Following the announcements of the closure of Ford, Alcoa and Target’s head office, workers in the Geelong region have been dealt another blow. Barwon Health, now one of the largest employers in the Geelong region, announced on May 29 that its laundry service LinenCare would close by June 30, making 94 workers unemployed.
Owen Bennett is the founder of the Australian Unemployment Union. He recently spoke at a public forum in Adelaide hosted by Anti-Poverty Network SA on why attacks on employed and unemployed people are connected. Pas Forgione from Anti-Poverty Network SA spoke to him about how these attacks are related and the Australian Unemployment Union's latest campaign. * * * How are attacks on welfare recipients and attacks on workers connected?
This is how Tony Abbott explained the new work-for-the-dole measures in the latest federal budget to the Queensland Chamber of Commerce: “That person can do up to four weeks of work experience with your business, with a private sector business, without losing unemployment benefits so it gives you a chance to have a kind of try-before-you-buy look at unemployed people.”
The Anti-Poverty Network South Australia released this statement on May 11. *** This year marks the 21st anniversary of the last time Newstart Allowance was raised in real terms. Since the 1994 federal budget, when Newstart was raised by a mere $2.95, the level of the payment has stagnated, falling increasingly behind the rest of community, and creating widespread poverty for unemployed people.
When neoliberal economics was being established as a hegemonic position in Australia in the late 1980s, 1.2 million workers were employed in the manufacturing industry — 15% of the workforce. The Australian Bureau of Statistics’ (ABS) latest employment analysis shows that 25,000 jobs were lost in manufacturing last year, bringing the total employed down to 920,000 — 7.8% of the workforce. It is a trend that will only continue with the winding-down of the vehicle production industry and its related vehicle components sector.
The policy objective of most central banks, including the Reserve Bank of Australia (RBA), is full employment, even though it continues to be the failed promise of governments at every level. The federal government pledged to create one million jobs over five years when it was elected in 2013, a rate of more than 16,500 jobs a month. Yet in its first year of office less than 12,000 jobs were created each month as the official unemployment rate went up.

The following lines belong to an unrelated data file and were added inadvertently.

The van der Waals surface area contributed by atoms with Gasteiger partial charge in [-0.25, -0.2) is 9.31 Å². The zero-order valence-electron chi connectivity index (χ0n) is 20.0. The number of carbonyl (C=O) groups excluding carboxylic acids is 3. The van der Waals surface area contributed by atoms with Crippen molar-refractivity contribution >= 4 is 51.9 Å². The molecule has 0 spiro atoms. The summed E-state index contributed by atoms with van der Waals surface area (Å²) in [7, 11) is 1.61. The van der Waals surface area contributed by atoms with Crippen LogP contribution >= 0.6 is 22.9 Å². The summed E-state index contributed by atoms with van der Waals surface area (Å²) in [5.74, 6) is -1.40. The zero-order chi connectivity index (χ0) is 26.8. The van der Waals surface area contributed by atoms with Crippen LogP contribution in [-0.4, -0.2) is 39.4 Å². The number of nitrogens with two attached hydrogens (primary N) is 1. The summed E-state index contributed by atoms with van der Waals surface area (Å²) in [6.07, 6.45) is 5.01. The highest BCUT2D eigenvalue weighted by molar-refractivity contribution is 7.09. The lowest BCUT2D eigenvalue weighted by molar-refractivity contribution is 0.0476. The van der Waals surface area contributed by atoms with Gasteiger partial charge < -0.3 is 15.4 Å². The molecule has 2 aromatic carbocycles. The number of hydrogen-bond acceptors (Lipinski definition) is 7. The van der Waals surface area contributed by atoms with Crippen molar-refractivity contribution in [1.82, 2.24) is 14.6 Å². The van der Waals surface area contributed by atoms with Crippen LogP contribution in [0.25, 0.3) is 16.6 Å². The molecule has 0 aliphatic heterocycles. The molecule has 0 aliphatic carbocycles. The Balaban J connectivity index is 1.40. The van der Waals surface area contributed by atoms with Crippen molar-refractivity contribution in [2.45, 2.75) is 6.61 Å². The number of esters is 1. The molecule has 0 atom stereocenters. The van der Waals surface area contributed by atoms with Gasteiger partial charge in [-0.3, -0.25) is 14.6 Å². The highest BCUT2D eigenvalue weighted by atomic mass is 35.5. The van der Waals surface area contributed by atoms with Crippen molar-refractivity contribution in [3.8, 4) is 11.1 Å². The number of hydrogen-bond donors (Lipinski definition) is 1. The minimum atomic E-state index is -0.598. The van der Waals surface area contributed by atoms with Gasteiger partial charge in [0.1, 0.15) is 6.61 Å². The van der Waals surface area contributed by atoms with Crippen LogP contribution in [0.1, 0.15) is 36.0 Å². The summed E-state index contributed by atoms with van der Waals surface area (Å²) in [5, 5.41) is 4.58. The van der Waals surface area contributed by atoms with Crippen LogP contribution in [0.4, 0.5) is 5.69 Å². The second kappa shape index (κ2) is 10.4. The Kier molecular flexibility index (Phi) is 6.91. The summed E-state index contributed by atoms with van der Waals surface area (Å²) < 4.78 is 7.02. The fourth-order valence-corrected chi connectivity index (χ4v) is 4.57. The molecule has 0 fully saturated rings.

One of the most striking features of the first year of Tony Abbott’s government is the sustained attacks on Centrelink clients. These started with the federal budget and its proposed cuts to Newstart Allowance for those aged under 30, Family Tax Benefits for sole-parent and low-income families, and restricted access to Disability Support Pension. These were followed by employment minister Eric Abetz announcing the expansion of Work for the Dole to all jobseekers under 50.
The long-term average rise of the Australian Bureau of Statistics (ABS) wage price index is 3.6%. In the first half of this year, it increased at an annualised rate of only 1.7%. The latest National Australia Bank quarterly business survey shows labour costs have been rising at an average annualised rate of 1.5% since the last quarter of 2012. This compares with an average of 3% a year between 1998 and 2008.
Tony Abbott’s government has backed away from the ludicrous proposal to force unemployed people to apply for 40 jobs a month to receive the paltry Newstart allowance. The proposal would have generated 30 million job applications a month for the 147,000 jobs available to the 746,000 unemployed. But it was not an attack of common sense that led to the decision — it came after 7000 protesting “cover letters” were sent to Employment Minister Eric Abetz, together with complaints from small businesses that they would be inundated with applications for non-existing jobs.
The total number of jobs now advertised across Australia is about 133,000. This is the labour market for the 790,000 unemployed looking for work — and it will get a lot worse before it ever gets better. In the financial year to June, private sector wages rose by just 2.4%, the lowest growth rate in 17 years. With consumer prices rising at 3% over the same period, the decline in real wages will continue as unemployment rises.